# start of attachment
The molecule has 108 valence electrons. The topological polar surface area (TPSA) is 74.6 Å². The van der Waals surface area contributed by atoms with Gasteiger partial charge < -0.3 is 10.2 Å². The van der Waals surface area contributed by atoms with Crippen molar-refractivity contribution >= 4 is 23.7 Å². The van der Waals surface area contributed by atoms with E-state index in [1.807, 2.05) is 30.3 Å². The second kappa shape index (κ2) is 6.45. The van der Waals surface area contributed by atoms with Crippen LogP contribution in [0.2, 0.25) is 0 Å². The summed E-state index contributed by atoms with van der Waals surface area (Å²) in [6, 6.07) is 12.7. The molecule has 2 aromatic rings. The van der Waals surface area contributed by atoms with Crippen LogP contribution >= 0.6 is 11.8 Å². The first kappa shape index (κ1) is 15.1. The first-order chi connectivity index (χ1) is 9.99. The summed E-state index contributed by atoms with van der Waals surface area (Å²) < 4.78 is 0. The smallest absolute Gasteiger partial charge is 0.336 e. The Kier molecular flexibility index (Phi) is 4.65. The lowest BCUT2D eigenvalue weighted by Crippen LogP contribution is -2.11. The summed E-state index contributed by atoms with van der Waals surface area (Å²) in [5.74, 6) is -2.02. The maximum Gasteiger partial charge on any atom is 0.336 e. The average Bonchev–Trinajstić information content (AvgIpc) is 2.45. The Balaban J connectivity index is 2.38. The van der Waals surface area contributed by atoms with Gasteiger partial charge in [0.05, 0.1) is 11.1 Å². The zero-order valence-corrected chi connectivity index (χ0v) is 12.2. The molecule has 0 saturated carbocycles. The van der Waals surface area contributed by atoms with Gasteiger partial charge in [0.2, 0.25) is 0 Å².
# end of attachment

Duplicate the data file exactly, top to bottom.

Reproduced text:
The molecule has 108 valence electrons. The topological polar surface area (TPSA) is 74.6 Å². The van der Waals surface area contributed by atoms with Gasteiger partial charge < -0.3 is 10.2 Å². The van der Waals surface area contributed by atoms with Crippen molar-refractivity contribution >= 4 is 23.7 Å². The van der Waals surface area contributed by atoms with E-state index in [1.807, 2.05) is 30.3 Å². The second kappa shape index (κ2) is 6.45. The van der Waals surface area contributed by atoms with Crippen LogP contribution in [0.2, 0.25) is 0 Å². The summed E-state index contributed by atoms with van der Waals surface area (Å²) in [6, 6.07) is 12.7. The molecule has 2 aromatic rings. The van der Waals surface area contributed by atoms with Crippen LogP contribution >= 0.6 is 11.8 Å². The first kappa shape index (κ1) is 15.1. The first-order chi connectivity index (χ1) is 9.99. The summed E-state index contributed by atoms with van der Waals surface area (Å²) < 4.78 is 0. The smallest absolute Gasteiger partial charge is 0.336 e. The Kier molecular flexibility index (Phi) is 4.65. The lowest BCUT2D eigenvalue weighted by Crippen LogP contribution is -2.11. The summed E-state index contributed by atoms with van der Waals surface area (Å²) in [5.74, 6) is -2.02. The maximum Gasteiger partial charge on any atom is 0.336 e. The average Bonchev–Trinajstić information content (AvgIpc) is 2.45. The Balaban J connectivity index is 2.38. The van der Waals surface area contributed by atoms with Gasteiger partial charge in [0.05, 0.1) is 11.1 Å². The zero-order valence-corrected chi connectivity index (χ0v) is 12.2. The molecule has 0 saturated carbocycles. The van der Waals surface area contributed by atoms with Gasteiger partial charge in [0.2, 0.25) is 0 Å².